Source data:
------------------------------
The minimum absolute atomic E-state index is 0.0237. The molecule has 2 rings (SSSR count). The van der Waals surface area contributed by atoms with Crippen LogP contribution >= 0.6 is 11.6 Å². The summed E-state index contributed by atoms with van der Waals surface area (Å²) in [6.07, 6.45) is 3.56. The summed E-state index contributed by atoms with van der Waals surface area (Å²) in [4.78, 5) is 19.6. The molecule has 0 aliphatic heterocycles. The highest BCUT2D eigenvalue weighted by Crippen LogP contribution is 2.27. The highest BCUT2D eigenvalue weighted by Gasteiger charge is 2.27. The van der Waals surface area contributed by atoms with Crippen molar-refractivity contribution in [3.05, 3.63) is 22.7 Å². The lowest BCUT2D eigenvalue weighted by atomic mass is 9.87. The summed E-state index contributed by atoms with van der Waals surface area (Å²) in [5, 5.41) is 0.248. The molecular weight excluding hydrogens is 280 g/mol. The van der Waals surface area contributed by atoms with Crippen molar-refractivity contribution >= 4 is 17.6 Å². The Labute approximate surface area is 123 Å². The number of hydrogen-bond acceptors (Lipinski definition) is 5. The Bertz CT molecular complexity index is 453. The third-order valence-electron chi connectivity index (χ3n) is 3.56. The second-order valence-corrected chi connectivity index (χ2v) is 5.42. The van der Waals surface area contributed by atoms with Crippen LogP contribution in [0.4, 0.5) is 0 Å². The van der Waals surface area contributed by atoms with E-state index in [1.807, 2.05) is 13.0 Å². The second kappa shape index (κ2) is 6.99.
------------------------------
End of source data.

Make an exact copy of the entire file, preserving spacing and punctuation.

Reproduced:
The minimum absolute atomic E-state index is 0.0237. The molecule has 2 rings (SSSR count). The van der Waals surface area contributed by atoms with Crippen LogP contribution >= 0.6 is 11.6 Å². The summed E-state index contributed by atoms with van der Waals surface area (Å²) in [6.07, 6.45) is 3.56. The summed E-state index contributed by atoms with van der Waals surface area (Å²) in [4.78, 5) is 19.6. The molecule has 0 aliphatic heterocycles. The highest BCUT2D eigenvalue weighted by Crippen LogP contribution is 2.27. The highest BCUT2D eigenvalue weighted by Gasteiger charge is 2.27. The van der Waals surface area contributed by atoms with Crippen molar-refractivity contribution in [3.05, 3.63) is 22.7 Å². The lowest BCUT2D eigenvalue weighted by atomic mass is 9.87. The summed E-state index contributed by atoms with van der Waals surface area (Å²) in [5, 5.41) is 0.248. The molecular weight excluding hydrogens is 280 g/mol. The van der Waals surface area contributed by atoms with Crippen molar-refractivity contribution >= 4 is 17.6 Å². The Labute approximate surface area is 123 Å². The number of hydrogen-bond acceptors (Lipinski definition) is 5. The Bertz CT molecular complexity index is 453. The third-order valence-electron chi connectivity index (χ3n) is 3.56. The second-order valence-corrected chi connectivity index (χ2v) is 5.42. The van der Waals surface area contributed by atoms with Crippen LogP contribution in [0.4, 0.5) is 0 Å². The van der Waals surface area contributed by atoms with E-state index in [1.807, 2.05) is 13.0 Å². The second kappa shape index (κ2) is 6.99.